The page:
Purpose: To summarize the experience and feasibility of radical one-stage surgical repair of pentalogy of Cantrell in eight cases in a single tertiary care center.
Patients and methods: From August, 2007 to June, 2011, eight patients with pentalogy of Cantrell were diagnosed. One of them had undergone intracardiac operation 2 years ago, leaving a large thoracoabdominal defect with most of the heart outside the chest. After correction of cardiac malformations, patients were individually treated with different operative procedures to restore their cardiac position and anatomy and repair their thoracoabdominal and diaphragmatic defects.
Results: Surgical procedures in all the patients were uneventful. Seven cases underwent one-stage complete correction. The only patient candidate for second-stage operation underwent extended thoracoplasty because of inadequate accommodation for the heart. Diaphragmatic defects were repaired with a PROCEED patch in two cases and closed directly in the remainder. The right sixth and seventh ribs were grafted for chest reconstruction in two cases and the right seventh rib in one case. Chest wall clefts were closed directly in the remaining five cases. A left ventricular diverticulum was removed in one of the two patients. An interventricular residual shunt (0.5cm) was observed in one case and treated by transcatheter closure on the fifth day after operation. One case with double outlet right ventricle suffered from low cardiac output syndrome during the postoperative period and recovered after medical treatment. The early and midterm clinical outcomes were satisfactory without death or serious complications during the follow-up period of 24-72 months.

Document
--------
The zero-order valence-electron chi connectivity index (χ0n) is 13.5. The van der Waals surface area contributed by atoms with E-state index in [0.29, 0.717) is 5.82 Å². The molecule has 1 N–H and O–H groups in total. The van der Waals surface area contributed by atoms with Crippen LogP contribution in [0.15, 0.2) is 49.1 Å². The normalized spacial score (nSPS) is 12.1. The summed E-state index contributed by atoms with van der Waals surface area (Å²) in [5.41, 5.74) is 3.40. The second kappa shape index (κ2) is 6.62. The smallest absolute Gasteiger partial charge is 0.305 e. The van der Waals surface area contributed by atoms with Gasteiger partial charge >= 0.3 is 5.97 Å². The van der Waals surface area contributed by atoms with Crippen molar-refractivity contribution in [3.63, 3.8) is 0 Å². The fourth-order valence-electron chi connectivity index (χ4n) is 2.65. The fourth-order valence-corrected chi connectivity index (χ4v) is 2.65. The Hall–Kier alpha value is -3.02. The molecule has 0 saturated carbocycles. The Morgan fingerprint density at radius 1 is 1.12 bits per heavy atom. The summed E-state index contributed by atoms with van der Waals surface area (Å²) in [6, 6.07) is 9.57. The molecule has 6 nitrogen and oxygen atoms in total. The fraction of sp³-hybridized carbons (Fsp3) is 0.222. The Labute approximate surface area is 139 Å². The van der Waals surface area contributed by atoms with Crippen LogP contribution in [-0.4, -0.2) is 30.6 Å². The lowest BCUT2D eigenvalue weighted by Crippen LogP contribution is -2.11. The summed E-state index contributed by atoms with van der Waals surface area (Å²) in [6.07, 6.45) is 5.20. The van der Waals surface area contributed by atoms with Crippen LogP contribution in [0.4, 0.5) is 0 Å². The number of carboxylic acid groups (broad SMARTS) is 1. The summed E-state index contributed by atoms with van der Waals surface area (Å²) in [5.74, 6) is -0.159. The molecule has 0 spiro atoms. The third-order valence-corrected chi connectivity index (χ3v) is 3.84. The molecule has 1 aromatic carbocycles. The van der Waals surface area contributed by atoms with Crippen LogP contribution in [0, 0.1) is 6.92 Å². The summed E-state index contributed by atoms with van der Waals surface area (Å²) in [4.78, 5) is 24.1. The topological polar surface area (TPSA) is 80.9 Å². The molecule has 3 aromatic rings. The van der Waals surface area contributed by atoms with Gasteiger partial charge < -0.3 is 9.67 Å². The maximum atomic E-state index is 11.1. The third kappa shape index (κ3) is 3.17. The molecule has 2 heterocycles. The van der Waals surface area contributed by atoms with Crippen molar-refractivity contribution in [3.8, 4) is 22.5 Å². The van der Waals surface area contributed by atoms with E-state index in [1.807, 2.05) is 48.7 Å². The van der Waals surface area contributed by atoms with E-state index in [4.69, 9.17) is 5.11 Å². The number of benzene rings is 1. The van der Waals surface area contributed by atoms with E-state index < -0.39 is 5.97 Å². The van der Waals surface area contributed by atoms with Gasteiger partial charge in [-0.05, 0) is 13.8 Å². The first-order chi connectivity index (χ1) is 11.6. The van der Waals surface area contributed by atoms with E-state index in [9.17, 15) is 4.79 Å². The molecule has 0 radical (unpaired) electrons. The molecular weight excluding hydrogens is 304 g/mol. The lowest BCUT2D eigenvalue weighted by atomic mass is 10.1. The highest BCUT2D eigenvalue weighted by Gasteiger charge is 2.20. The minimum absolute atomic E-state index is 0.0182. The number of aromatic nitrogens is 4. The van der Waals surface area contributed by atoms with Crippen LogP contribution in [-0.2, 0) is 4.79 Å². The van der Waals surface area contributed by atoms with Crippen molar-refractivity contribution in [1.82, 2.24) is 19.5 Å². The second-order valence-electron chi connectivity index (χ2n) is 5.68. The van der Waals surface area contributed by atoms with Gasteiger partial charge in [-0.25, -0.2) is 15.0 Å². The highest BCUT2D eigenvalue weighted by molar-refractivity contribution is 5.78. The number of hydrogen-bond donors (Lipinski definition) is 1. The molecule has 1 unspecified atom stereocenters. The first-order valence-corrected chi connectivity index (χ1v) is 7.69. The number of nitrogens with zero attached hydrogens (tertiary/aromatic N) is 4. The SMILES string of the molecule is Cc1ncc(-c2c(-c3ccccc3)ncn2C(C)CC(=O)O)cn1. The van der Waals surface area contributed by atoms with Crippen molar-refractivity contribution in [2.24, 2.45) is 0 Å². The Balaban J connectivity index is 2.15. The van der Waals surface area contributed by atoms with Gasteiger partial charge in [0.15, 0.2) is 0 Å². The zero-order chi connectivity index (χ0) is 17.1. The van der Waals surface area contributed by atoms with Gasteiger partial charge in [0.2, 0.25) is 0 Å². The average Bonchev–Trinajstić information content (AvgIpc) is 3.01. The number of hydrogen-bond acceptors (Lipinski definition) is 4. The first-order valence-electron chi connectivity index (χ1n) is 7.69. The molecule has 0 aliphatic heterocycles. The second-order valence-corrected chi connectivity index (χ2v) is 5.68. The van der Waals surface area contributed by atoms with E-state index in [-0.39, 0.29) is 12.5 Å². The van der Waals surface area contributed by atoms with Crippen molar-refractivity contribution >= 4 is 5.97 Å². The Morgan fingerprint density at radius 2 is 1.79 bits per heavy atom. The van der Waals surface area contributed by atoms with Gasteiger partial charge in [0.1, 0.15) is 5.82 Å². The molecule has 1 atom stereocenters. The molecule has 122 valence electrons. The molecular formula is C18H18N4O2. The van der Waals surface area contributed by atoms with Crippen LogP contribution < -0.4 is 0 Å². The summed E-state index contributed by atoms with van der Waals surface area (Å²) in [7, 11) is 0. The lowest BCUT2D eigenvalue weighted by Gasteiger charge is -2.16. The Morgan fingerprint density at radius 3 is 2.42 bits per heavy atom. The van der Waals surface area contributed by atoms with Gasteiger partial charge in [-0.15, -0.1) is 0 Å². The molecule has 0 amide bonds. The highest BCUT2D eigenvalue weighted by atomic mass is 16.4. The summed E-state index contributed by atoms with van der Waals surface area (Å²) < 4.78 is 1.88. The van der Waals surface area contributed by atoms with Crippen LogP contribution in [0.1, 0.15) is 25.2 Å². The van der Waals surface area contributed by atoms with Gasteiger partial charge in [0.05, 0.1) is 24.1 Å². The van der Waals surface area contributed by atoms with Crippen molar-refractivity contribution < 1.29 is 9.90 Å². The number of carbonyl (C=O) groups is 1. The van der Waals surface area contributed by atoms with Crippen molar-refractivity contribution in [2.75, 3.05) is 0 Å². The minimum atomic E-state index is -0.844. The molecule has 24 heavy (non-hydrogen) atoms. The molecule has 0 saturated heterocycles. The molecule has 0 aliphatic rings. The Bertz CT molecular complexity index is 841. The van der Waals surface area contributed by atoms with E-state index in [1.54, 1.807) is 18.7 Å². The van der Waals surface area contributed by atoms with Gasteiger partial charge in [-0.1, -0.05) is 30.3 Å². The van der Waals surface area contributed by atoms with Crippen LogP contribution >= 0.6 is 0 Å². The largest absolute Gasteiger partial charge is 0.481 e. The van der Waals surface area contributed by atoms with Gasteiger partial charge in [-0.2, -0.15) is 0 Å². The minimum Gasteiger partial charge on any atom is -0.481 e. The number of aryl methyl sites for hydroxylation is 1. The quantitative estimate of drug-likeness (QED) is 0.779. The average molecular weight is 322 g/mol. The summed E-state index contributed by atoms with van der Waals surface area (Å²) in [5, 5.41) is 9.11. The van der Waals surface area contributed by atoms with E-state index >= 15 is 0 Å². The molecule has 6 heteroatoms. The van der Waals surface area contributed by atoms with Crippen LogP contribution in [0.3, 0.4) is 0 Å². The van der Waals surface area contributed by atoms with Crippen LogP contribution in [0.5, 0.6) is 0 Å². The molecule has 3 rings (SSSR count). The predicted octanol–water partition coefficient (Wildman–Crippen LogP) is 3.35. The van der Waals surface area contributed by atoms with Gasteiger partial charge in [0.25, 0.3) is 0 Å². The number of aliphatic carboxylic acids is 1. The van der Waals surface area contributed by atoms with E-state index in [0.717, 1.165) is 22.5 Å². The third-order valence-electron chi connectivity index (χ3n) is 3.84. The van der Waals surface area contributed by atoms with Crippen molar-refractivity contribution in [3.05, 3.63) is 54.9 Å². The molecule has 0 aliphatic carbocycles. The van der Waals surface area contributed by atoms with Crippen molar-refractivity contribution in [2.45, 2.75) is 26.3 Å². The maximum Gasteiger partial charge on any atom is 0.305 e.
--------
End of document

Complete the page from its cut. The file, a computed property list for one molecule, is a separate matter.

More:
Conclusion: The diversity and complexity of POC result in a variable clinical course, with different clinical manifestations which require unique surgical procedures. Innovative multidisciplinary management strategies are necessary to achieve better outcomes. The key points in surgical treatment are: a) to obtain satisfactory correction of the cardiac malformation, b) adequate space for return of the heart to the mediastinum, and c) a thoracoabdominal wall repair which protects the heart from excessive compression or distortion. If treated correctly, most patients with less complex cardiac defects who survive the newborn period can be successfully treated via a one-stage operation.
Keywords: Chest wall defect; Congenital heart disease; Ectopia cordis; Pentalogy of Cantrell; Thoracoplasty.
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